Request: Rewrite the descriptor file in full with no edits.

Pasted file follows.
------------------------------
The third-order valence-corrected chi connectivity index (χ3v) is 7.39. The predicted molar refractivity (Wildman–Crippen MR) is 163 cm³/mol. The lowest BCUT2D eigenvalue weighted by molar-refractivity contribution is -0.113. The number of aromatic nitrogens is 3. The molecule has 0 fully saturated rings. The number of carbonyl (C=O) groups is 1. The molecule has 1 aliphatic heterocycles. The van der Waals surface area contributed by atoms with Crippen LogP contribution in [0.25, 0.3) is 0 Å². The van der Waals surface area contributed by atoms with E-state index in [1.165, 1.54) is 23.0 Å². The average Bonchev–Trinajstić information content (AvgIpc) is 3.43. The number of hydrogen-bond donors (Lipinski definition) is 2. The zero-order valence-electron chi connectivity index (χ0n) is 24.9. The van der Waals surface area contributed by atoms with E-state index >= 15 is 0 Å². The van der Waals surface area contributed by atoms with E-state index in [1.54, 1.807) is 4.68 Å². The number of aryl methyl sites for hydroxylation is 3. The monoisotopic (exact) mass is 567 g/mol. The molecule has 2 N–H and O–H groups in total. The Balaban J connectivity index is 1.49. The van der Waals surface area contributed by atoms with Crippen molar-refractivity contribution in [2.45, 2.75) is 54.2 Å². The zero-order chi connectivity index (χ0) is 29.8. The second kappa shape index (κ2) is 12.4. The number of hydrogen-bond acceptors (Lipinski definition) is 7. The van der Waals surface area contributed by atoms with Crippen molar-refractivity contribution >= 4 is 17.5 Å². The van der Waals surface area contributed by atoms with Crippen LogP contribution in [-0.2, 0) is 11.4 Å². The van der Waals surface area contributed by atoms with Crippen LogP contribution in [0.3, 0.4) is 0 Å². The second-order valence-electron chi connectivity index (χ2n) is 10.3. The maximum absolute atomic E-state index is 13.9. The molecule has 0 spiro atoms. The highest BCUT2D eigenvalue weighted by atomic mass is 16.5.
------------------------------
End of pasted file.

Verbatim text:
The third-order valence-corrected chi connectivity index (χ3v) is 7.39. The predicted molar refractivity (Wildman–Crippen MR) is 163 cm³/mol. The lowest BCUT2D eigenvalue weighted by molar-refractivity contribution is -0.113. The number of aromatic nitrogens is 3. The molecule has 0 fully saturated rings. The number of carbonyl (C=O) groups is 1. The molecule has 1 aliphatic heterocycles. The van der Waals surface area contributed by atoms with Crippen LogP contribution in [0.25, 0.3) is 0 Å². The van der Waals surface area contributed by atoms with E-state index in [1.165, 1.54) is 23.0 Å². The average Bonchev–Trinajstić information content (AvgIpc) is 3.43. The number of hydrogen-bond donors (Lipinski definition) is 2. The zero-order valence-electron chi connectivity index (χ0n) is 24.9. The van der Waals surface area contributed by atoms with E-state index >= 15 is 0 Å². The van der Waals surface area contributed by atoms with E-state index in [1.54, 1.807) is 4.68 Å². The number of aryl methyl sites for hydroxylation is 3. The monoisotopic (exact) mass is 567 g/mol. The molecule has 2 N–H and O–H groups in total. The Balaban J connectivity index is 1.49. The van der Waals surface area contributed by atoms with Crippen molar-refractivity contribution in [2.45, 2.75) is 54.2 Å². The zero-order chi connectivity index (χ0) is 29.8. The second kappa shape index (κ2) is 12.4. The number of hydrogen-bond acceptors (Lipinski definition) is 7. The van der Waals surface area contributed by atoms with Crippen molar-refractivity contribution >= 4 is 17.5 Å². The van der Waals surface area contributed by atoms with Crippen LogP contribution in [-0.2, 0) is 11.4 Å². The van der Waals surface area contributed by atoms with Crippen LogP contribution in [0.3, 0.4) is 0 Å². The second-order valence-electron chi connectivity index (χ2n) is 10.3. The maximum absolute atomic E-state index is 13.9. The molecule has 0 spiro atoms. The highest BCUT2D eigenvalue weighted by atomic mass is 16.5.